Editor’s Note: This content is republished from the MicroZed Chronicles, with permission from the author.
I recently came across a link to the Trenz ZynqBerry Zero. This is a Zynq Z-7010 device in the same form factor as the Raspberry Pi Zero. I liked the small size and its interfaces looked interesting so I ordered one from Trenz in order to take a closer look.
At first glance, I was surprised at just how small the board is. It measures less than 3 cm by 6.5 cm into a space that packs the following:
Zynq Z-7010 in a CLG225 Pin Package
512 MB of DDR3L (IS43TR16256BL125KBLI)
16 MB of QSPI Flash (S25FL127SABMFV10)
MIPI Connector – 2 Lane MIPI CSI Support
HAT-Compatible 40-Pin Header
SD Card Connector
USB Power, UART and JTAG (FT232H)
USB OTG (USB3320C-EZK)
After looking into the architecture of the board more, it is interesting to see how much has been implemented in such a small area.
In this column, I am going to start with looking at the power solution, which is a bit unusual for me. Typically power solutions can consume significant board area, especially when switching regulators are used because they require external MOSFETs and inductors. The ZynqBerry Zero uses the Intel Enpirion EP53A7xQI PowerSoC. These switching regulators include both the MOSFET and inductor while providing up to 1 A output current. The convertors are interesting because they are available in two flavors -- the EP53A7LQI and EP53A7HQI. Both of these devices provide a selectable output voltage depending on the state of three logic inputs which can be set via pull or down resistors. The ‘L’ version is the low voltage output and provides an output voltage between 0.8v and 1.5V. The ‘H’ version provides an output voltage between 1.8v and 3.3v. The ‘L’ version output voltage can also be set by an external resistor network. This is what the ZynqBerry Zero does to achieve the processor 1.0V and DDR 1.35V rails. If you are interested you can find the schematics here.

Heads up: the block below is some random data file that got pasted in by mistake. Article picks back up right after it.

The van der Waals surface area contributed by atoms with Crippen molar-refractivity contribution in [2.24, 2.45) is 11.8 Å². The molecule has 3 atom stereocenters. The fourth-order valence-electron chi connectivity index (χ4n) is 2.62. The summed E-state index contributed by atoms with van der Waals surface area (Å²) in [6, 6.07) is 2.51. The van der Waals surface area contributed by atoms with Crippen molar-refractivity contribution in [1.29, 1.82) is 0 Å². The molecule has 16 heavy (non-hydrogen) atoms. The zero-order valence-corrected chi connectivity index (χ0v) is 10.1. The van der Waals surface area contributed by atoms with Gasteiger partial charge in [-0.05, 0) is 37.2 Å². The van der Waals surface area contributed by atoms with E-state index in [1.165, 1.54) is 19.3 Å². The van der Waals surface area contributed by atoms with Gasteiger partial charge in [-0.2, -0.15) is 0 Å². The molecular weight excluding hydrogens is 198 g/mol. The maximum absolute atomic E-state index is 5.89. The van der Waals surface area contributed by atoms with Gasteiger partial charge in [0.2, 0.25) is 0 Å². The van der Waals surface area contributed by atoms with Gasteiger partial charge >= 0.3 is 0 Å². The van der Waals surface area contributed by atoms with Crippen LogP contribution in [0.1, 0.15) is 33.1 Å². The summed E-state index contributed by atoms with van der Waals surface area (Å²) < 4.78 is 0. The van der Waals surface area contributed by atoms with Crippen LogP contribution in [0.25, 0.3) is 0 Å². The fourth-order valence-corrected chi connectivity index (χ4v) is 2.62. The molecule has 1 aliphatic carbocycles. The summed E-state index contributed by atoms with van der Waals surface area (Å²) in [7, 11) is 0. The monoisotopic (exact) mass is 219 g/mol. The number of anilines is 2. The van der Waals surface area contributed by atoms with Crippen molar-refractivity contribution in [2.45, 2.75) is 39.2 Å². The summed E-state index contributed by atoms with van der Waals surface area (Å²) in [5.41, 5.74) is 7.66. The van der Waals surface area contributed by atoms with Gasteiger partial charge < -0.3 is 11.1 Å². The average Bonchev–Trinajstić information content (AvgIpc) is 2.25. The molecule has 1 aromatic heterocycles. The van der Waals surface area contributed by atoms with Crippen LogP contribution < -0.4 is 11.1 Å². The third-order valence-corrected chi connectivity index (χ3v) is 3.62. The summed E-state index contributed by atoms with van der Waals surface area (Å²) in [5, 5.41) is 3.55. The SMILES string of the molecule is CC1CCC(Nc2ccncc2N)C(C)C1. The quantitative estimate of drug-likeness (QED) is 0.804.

The architecture of the programmable logic and processing system is very sensible. The PL is connected to the HDMI and MIPI and provides most of the 40 pin GPIO break out. With the reduced number of MIO provided on the CLG225 package, the PS provides the QSPI, SD Card, and USB OTG connections along with the I2C channel, which can be switched to either the MIPI interface or the 40 pin connector. The I2C interface for the HDMI interface and the 40 pin connector UART output are connected to the PL. However, we can use the PS EMIO to route the PS I2C and UART to the PL if desired.
We can power and program the board using the USB power connector. This also provides UART and JTAG capabilities. The booting of the ZynqBerry Zero is interesting because the CLG225 package only provides 32 MIO pins compared to the 54 provided in other packages. This also means the primary boot mechanism is the QSPI memory since the SD Card is not supported for boot in the CLG225 package. In order for the SD Card to boot, MIO pins 40-45 must be used but these are not provided on the CLG225 MIO.
We can use QSPI for primary boot and the SD Card for secondary boot (e.g. containing the root filesystem of an embedded Linux OS).
One of the really cool things about the ZynqBerry Zero is that the PI HAT connector opens up a world of breakout boards. You could even try connecting a ZynqBerry Zero to a PI using the USB gadget configuration and the PI Cluster HAT to accelerate calculations from the PI to the ZynqBerry Zero.
I love the small form factor of this board and the image processing interface capabilities that it provides. I am going to add this board to my list of future Hackster projects for image processing solutions.